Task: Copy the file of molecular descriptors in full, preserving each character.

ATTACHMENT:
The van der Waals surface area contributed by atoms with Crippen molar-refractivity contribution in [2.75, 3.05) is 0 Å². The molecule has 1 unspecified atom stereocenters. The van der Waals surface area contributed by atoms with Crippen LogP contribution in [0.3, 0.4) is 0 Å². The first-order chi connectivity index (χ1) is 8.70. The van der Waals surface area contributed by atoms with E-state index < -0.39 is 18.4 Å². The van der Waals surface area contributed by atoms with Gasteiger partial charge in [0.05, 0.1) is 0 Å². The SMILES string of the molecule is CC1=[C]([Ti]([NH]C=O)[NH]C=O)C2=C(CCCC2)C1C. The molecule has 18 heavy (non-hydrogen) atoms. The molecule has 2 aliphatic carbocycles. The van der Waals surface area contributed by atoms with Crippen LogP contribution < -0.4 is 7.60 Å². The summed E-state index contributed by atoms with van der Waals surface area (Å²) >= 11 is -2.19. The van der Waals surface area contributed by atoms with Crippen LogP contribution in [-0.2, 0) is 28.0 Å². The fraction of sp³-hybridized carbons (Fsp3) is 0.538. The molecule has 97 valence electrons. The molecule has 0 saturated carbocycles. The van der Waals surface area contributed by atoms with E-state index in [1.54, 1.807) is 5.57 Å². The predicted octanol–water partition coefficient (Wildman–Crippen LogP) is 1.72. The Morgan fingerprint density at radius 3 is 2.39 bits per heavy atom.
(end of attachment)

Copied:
The van der Waals surface area contributed by atoms with Crippen molar-refractivity contribution in [2.75, 3.05) is 0 Å². The molecule has 1 unspecified atom stereocenters. The van der Waals surface area contributed by atoms with Crippen LogP contribution in [0.3, 0.4) is 0 Å². The first-order chi connectivity index (χ1) is 8.70. The van der Waals surface area contributed by atoms with E-state index < -0.39 is 18.4 Å². The van der Waals surface area contributed by atoms with Gasteiger partial charge in [0.05, 0.1) is 0 Å². The SMILES string of the molecule is CC1=[C]([Ti]([NH]C=O)[NH]C=O)C2=C(CCCC2)C1C. The molecule has 18 heavy (non-hydrogen) atoms. The molecule has 2 aliphatic carbocycles. The van der Waals surface area contributed by atoms with Crippen LogP contribution < -0.4 is 7.60 Å². The summed E-state index contributed by atoms with van der Waals surface area (Å²) >= 11 is -2.19. The van der Waals surface area contributed by atoms with Crippen LogP contribution in [-0.2, 0) is 28.0 Å². The fraction of sp³-hybridized carbons (Fsp3) is 0.538. The molecule has 97 valence electrons. The molecule has 0 saturated carbocycles. The van der Waals surface area contributed by atoms with E-state index in [1.54, 1.807) is 5.57 Å². The predicted octanol–water partition coefficient (Wildman–Crippen LogP) is 1.72. The Morgan fingerprint density at radius 3 is 2.39 bits per heavy atom.